14:49 GMT +314 November 2019
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    People wait outside a PMC (Punjab and Maharashtra Co-operative) Bank branch to withdraw their money in Mumbai, India, September 25, 2019

    3 Depositors of Scandal-Hit Indian Bank Die: 2 Suffer Cardiac Arrest, 1 Commits Suicide - Reports

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    New Delhi (Sputnik): Mumbai-based Punjab and Maharashtra Co-operative Bank (PMC), once one of the nation's largest lenders, is now being intensely scrutinised by the Reserve Bank of India (RBI), the nation's central bank, after a whistleblower complained about the massive under-reporting of bad loans by the financial institution.

    Three depositors of a failed private lender in India, Punjab and Maharashtra Co-operative Bank (PMC), died before they were able to withdraw their savings – two of them suffered fatal heart attacks, while a third allegedly committed suicide, local media reported.

    Last week, Sanjay Gulati, an employee of the grounded private airliner Jet Airways who had lost his job, died of cardiac arrest. According to reports, his family has a total of four frozen accounts in the bank worth a combined total of approximately Rs. 9 mln (over $125,700).

    Gulati, who had also been participating in the protests at the bank’s premises, died of cardiac arrest, unable to meet expenses related to his medical treatment or the education of his special needs son. A second depositor, Fattomal Punjabi, also died of cardiac arrest, and 39-year-old Dr. Nivedita Bijlani, who reportedly had about Rs. 10 mln (nearly $140,000) deposited in the bank, allegedly committed suicide by overdosing on sleeping pills.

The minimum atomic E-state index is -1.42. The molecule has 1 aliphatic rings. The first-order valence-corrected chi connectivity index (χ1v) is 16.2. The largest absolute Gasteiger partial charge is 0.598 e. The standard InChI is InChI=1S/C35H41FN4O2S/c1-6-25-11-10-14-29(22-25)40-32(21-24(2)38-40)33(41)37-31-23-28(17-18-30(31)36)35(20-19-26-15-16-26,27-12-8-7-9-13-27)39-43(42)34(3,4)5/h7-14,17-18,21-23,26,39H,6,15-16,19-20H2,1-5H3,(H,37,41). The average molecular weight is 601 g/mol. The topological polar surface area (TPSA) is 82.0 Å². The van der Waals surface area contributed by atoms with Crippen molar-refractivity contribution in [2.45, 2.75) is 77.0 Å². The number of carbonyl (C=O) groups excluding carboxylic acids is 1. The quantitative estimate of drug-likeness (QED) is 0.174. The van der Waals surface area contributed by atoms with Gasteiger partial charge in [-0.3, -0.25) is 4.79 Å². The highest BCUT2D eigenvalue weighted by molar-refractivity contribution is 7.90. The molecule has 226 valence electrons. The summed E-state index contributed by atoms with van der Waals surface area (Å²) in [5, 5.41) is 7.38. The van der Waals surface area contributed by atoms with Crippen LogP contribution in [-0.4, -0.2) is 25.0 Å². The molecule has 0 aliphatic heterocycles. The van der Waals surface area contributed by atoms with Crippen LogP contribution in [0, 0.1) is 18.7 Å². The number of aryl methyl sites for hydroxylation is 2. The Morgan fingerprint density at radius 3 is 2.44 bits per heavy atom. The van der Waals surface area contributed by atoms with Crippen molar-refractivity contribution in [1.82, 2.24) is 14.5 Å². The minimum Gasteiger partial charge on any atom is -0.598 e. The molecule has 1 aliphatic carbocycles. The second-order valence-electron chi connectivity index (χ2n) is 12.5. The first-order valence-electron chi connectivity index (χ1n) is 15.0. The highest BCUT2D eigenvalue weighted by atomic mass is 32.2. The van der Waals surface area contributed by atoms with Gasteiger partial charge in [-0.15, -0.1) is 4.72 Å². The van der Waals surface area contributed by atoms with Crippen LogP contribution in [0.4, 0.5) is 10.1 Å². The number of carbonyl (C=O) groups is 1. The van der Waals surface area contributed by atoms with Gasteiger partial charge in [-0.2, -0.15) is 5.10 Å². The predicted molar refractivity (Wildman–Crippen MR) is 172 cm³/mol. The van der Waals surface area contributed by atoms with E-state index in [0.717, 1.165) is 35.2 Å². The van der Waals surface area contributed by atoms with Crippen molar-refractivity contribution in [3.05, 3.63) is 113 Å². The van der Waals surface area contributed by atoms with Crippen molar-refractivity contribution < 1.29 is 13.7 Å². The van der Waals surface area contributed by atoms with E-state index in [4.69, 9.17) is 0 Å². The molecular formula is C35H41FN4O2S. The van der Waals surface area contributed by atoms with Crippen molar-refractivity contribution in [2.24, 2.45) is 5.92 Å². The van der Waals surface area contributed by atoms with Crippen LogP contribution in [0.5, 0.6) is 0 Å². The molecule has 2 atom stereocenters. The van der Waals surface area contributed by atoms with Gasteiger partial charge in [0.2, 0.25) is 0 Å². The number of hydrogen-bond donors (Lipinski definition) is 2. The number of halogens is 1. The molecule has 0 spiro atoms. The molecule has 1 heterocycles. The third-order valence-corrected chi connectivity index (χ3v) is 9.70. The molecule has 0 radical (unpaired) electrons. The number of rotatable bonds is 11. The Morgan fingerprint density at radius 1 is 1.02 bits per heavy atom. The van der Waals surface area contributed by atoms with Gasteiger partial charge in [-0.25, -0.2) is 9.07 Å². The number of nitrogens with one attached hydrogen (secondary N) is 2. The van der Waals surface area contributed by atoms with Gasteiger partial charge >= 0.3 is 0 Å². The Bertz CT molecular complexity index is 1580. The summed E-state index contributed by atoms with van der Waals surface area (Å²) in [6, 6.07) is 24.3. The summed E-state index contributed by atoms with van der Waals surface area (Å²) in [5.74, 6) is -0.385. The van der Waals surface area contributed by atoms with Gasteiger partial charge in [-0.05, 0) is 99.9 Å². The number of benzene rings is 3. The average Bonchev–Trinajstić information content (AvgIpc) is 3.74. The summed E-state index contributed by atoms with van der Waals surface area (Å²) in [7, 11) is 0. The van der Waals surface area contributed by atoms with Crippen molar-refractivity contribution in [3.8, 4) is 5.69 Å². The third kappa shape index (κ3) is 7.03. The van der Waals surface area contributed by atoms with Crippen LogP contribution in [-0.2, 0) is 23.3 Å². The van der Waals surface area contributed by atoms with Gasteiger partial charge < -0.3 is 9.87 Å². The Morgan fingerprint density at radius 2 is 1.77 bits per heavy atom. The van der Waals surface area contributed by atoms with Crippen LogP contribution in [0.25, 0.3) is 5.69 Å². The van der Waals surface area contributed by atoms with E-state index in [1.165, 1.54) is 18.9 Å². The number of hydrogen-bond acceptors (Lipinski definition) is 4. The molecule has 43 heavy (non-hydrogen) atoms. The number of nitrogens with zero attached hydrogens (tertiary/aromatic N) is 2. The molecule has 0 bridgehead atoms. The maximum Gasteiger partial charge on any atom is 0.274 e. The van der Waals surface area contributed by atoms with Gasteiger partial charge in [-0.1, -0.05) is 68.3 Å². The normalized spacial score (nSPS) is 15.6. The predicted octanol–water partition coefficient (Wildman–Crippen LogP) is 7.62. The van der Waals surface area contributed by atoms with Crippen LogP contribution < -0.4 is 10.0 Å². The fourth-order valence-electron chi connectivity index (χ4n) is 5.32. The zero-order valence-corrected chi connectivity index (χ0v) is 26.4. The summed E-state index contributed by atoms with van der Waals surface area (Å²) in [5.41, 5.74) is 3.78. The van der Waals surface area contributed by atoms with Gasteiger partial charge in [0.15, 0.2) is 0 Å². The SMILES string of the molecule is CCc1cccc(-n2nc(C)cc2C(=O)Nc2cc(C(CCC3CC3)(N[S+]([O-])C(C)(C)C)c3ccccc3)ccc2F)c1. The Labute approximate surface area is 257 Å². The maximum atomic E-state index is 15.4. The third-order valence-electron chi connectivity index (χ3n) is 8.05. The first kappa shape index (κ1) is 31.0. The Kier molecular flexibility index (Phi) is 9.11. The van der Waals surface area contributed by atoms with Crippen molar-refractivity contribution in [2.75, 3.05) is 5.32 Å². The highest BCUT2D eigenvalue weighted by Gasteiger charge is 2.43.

PMC had given two-thirds of its deposits to a single real estate developer, which was already in dire financial trouble. A senior functionary of PMC has admitted to RBI that the actual liability of the real estate builder was over Rs. 65 billion ($908 mln) – equal to four times the regulatory cap, or almost 73 percent of the entire assets of the bank, Rs. 88 bln ($1.23 bln). In September, RBI placed the bank under administration for the next six months and restricted the withdrawal of money from customers’ accounts.

    A majority of the customers were small depositors with only around Rs. 10,000 ($140) in the bank and found their hard-earned savings frozen amid the financial scandal. The RBI first allowed a withdrawal limit of Rs. 10,000 ($140) , but raised it twice, first to Rs. 25,000 ($350) and then to Rs. 40,000 ($560), under pressure from depositors, who resorted to agitation and implored the federal government to intervene.

    Federal Finance Minister Nirmala Sitharaman, who met the representatives of the depositors of the bank last week, said a group has been set up to study the workings of all multi-state cooperative banks and suggest regulatory measures and other failsafes to prevent similar defaults happening again. She also relayed that the central bank governor was aware of the plight of ordinary account holders anxious about the fate of their savings.  

    “I have talked to the RBI governor, and will also talk to him again, and convey the sense of urgency and distress that the clients of PMC have expressed before me, and will request that he expedite the clearing of or giving permission to withdrawal of their money which they have deposited (in the bank),” said Sitharaman.

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    Reserve Bank of India, bank scam, New Delhi, India
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